A public hearing on electricity distribution companies, tariff, power supply metering and billing organised by the House of Representatives Committee on Power, which was billed to hold in Benin on Friday was disrupted by angry members of civil society groups and electricity consumers over delayed arrival of the organisers.
Failure of the Committee members to arrive as scheduled at the venue of the programme which was scheduled to take off by 10 am, sparked protest and eventual boycott by members of the civil groups and some of the electricity consumers who felt slighted after waiting for several hours.
The venue of the event was packed full as early as 9 am for the event scheduled to commence by 10 am.
However, stakeholders waited endlessly for several hours, as members of the Committee and officials of the Benin Electricity Distribution Company (BEDC), were no where to be found.
Intermittent entreaty from junior staff of BEDC for calm fell on deaf ears as the already restless crowd, led by the civil society groups, began singing solidarity songs and decided to hold the forum on their own.
Leader of the civil groups, Comrade Omobude Agho, who called for the commencement of the programme with the singing of the second stanza of the national anthem, said it was obvious that the Committee members were taking them for granted.
“It is time to make them realise that being elected make them servants to the people, not masters. We shouldn’t take excuse from them anymore. We are saying enough is enough,” he said.
Agho who described the privatisation process of the electricity companies as fraud and political, called for the revocation of the contracts of the electricity distribution companies.
The disconnection of electricity supply to the venue of the now moderated forum by the civil activists, further heightened tension, which they said was ploy to discourage and send them out of the venue.
One after the other, the various speakers described the harrowing experiences they have been subjected to by the BEDC. They accused the management of the company of being grossly disrespectful and insensitive to the plight of their customers.
The angry protesters who finally stormed out of the hall after exhaustive deliberation and national anthem, were met at the gate of the hotel by the House Committee members who arrived at the venue at about 1.30 pm, where they (House members) were held hostage for about 30 minutes.
A member of the Committee, Omoregie Ogbeide-Ihama (Oredo Federal Constituency), however succeed to persuade a few of the protesters to return to the hall. They however insisted on just handing their demands in writing to the Committee and requested for a new date for the stakeholders meeting after which they stormed out, leaving the Committee members with almost an empty hall.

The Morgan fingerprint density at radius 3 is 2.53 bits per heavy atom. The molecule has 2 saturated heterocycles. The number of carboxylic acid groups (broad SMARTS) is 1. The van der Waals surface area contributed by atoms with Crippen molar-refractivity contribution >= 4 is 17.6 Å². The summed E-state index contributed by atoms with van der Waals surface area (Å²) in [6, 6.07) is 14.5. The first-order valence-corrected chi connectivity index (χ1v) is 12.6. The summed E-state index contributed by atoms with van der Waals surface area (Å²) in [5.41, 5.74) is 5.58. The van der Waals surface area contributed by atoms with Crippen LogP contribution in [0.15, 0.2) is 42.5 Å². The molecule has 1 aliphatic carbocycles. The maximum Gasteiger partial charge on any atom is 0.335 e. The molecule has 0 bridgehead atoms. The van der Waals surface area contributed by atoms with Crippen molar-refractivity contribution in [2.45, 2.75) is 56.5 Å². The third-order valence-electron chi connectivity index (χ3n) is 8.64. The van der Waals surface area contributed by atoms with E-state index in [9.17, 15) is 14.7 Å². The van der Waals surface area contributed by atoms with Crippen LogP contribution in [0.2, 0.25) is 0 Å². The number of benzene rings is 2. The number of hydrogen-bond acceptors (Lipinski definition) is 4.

Meanwhile, the Managing Director, Benin Electricity Distribution Company, Mrs. Funke Osibodu, has said Nigeria needs too generate about 160,000 megawatts, in view of the growing population and to meet world standard of electricity demand, as against the 2,000 to 5,000 megawatts currently generated.
Osibodu who was represented at the public hearing by the Executive Director, (Commercial), Mr. Abu . I. Ejor, said in spite of the insufficient power generated, transmission problem still confront the industry, owing to the dilapidated network and huge metering gap inherited by the new investors.
She also said that 14 percent of power generated is lost to poor power network infrastructure while 36 percent is lost to commercial theft or illegal consumption and non-payment of bills by electricity consumers.
The Managing Director also noted that constant vandalization of gas pipelines in the Niger Delta region has continued to limit the increase in power generation noting that it would require a huge investment of at least N250 billion annually to generate more power with most of which are import /FX dependent.
Chairman of the House Committee on Power, Honorable Daniel Asuquo, while reacting to allegation of incessant harassment of the electricity consumers by security operatives employed by the BEDC management to provide security for the staff of USAID, as alleged by the members of the civil society groups, said security operatives have no business harassing anybody, warning that if found, they would be sanctioned accordingly.
Asuquo noted that the use of military personnel was as result of the cases of kidnapping being reported in the country, stressing that the electricity consumers should see them as partners in progress and not as enemies.
He also urged the the BEDC to be polite while dealing with their customers and also strive to maintain a cordial relationship with them as they could have been the one complaining just as he advised the electricity consumers to be law abiding, pay their bills in order for the company to serve them better.